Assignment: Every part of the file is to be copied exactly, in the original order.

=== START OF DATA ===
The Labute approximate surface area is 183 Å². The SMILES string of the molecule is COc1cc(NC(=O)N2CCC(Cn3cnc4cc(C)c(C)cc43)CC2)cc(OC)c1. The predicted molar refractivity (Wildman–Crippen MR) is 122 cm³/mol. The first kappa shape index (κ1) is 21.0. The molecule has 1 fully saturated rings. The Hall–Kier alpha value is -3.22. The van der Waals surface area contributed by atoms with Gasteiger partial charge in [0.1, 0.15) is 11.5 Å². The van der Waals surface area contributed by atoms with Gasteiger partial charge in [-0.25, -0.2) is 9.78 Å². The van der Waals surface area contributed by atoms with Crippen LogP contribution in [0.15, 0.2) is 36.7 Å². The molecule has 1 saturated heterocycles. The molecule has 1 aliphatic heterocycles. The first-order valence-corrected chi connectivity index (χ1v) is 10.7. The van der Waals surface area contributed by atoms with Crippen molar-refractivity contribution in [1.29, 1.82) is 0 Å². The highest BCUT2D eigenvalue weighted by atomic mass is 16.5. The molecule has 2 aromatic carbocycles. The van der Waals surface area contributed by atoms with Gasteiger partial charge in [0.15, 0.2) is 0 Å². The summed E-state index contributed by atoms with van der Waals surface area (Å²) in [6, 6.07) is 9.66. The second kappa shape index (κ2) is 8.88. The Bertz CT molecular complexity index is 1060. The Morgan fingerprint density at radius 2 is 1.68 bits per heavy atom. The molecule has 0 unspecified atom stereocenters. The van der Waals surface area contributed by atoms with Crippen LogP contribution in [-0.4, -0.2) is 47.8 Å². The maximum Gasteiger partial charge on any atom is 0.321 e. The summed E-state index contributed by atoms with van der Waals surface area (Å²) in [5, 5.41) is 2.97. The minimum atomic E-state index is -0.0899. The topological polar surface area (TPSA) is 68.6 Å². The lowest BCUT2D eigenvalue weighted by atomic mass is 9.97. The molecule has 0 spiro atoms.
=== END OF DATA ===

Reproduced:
The Labute approximate surface area is 183 Å². The SMILES string of the molecule is COc1cc(NC(=O)N2CCC(Cn3cnc4cc(C)c(C)cc43)CC2)cc(OC)c1. The predicted molar refractivity (Wildman–Crippen MR) is 122 cm³/mol. The first kappa shape index (κ1) is 21.0. The molecule has 1 fully saturated rings. The Hall–Kier alpha value is -3.22. The van der Waals surface area contributed by atoms with Gasteiger partial charge in [0.1, 0.15) is 11.5 Å². The van der Waals surface area contributed by atoms with Gasteiger partial charge in [-0.25, -0.2) is 9.78 Å². The van der Waals surface area contributed by atoms with Crippen LogP contribution in [0.15, 0.2) is 36.7 Å². The molecule has 1 saturated heterocycles. The molecule has 1 aliphatic heterocycles. The first-order valence-corrected chi connectivity index (χ1v) is 10.7. The van der Waals surface area contributed by atoms with Crippen molar-refractivity contribution in [1.29, 1.82) is 0 Å². The highest BCUT2D eigenvalue weighted by atomic mass is 16.5. The molecule has 2 aromatic carbocycles. The van der Waals surface area contributed by atoms with Gasteiger partial charge in [0.15, 0.2) is 0 Å². The summed E-state index contributed by atoms with van der Waals surface area (Å²) in [6, 6.07) is 9.66. The second kappa shape index (κ2) is 8.88. The Bertz CT molecular complexity index is 1060. The Morgan fingerprint density at radius 2 is 1.68 bits per heavy atom. The molecule has 0 unspecified atom stereocenters. The van der Waals surface area contributed by atoms with Crippen LogP contribution in [-0.4, -0.2) is 47.8 Å². The maximum Gasteiger partial charge on any atom is 0.321 e. The summed E-state index contributed by atoms with van der Waals surface area (Å²) in [5, 5.41) is 2.97. The minimum atomic E-state index is -0.0899. The topological polar surface area (TPSA) is 68.6 Å². The lowest BCUT2D eigenvalue weighted by atomic mass is 9.97. The molecule has 0 spiro atoms.